When Should I Study?
Three weeks? Three months? A year? What amount of time is long enough to study for the ACT? Like most questions dealing with the ACT, the answers vary according to your situation.
Different students need different plans based on their skill levels, educational goals, and time available. Here are four steps you can take to figure out how much preparation you need before you sit for the ACT.
1. Determine how much time you have before the ACT.
When are you scheduled to take the ACT? Do you have options? How many dates are available before your college application deadlines? Knowing the potential length of study time will give you a better idea of what you are working with. Plan to take the ACT more than once if you can. This will relieve some of the pressure surrounding the exam if you know you can take it again. Also, your score will likely go up the second time you take the test since you’ll be more familiar with the format and the material covered.
2. Take a practice ACT.
You need to know your starting point. If you’ve already taken the ACT recently, great! You can move on to the next step. For those of you who have not taken the ACT before, or if you sat for the test more than a month or two ago, schedule a block of time to take a full-length practice ACT. Simulate the testing experience as best as possible, in a quiet area with the allotted breaks, and see how you do. If possible, take an official practice exam in a setting similar to the real test day. For more information on free proctored tests, click here or call 866.60.TUTOR today.
3. Assess your strengths and weaknesses.
Look at your practice exam results or your previous ACT score report. Are you better at English than you are at Science? Did you breeze through the Mathematics section with time to spare but get stuck on the Reading section? Did the Science questions trip you up, while the Essay was a welcome respite? Figure out what types of questions you need to work on before your exam date and which areas you can count on like a security blanket to boost your confidence. Creating a plan with a tutor can help you study strategically and make the best use of your time. Click here or call 866.60.TUTOR to find a tutor who can assist with your needs.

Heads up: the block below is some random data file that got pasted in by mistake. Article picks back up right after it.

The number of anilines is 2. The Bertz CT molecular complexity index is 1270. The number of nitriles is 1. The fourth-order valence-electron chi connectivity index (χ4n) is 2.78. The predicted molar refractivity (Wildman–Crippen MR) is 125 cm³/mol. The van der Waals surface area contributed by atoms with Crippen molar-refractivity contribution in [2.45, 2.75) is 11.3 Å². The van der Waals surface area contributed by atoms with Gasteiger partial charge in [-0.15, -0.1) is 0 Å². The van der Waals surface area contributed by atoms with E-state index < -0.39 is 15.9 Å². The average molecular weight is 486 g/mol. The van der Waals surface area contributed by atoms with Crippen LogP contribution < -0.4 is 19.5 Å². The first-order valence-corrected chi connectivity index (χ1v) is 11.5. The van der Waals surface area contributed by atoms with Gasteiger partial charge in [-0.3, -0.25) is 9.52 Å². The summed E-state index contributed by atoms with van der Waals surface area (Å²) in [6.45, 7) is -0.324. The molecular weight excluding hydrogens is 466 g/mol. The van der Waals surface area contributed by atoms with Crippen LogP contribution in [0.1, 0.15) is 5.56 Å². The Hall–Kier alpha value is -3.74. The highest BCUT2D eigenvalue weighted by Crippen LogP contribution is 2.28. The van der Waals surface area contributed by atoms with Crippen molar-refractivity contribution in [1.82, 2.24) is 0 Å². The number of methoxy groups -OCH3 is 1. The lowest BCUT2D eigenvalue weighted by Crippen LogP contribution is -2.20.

4. Make a plan.
Now that you’ve assessed your abilities, how long will it take for you to get a good score? That depends on where you’re starting and where you want to go. For instance, if you start with a composite score of 25, but you want a composite score of 34, that’s going to be a tough road. Making that leap, even with a year of study time, would be hard to accomplish. However, if you want to move from a 25 to a 27, then you have a more achievable goal. Targeting areas for improvement and putting in committed study time over two or three months can help you do better on the exam.
Whatever progress you want to make, don’t simply review everything on the ACT for months at a time. Figure out what you personally need to know and how you need to perform to work towards your ideal score. Set a recurring time to study, include periods for taking full practice exams, and use The Real ACT Prep Guide as the base of your preparation.
In general, time is only one issue to consider when studying for the ACT. What you are studying, along with how and why you are studying it, is of prime importance. A student who has taken the exam before should not necessarily prepare in the same way as someone who has no experience with the ACT, regardless of how long you have before the exam. Once you establish what you need to work on to improve your performance and maximize your score, focus on consistency up until the exam date. Whether you intend to prepare for a week, a month, or a year, keep a regular schedule and make a commitment to performing your best on the ACT.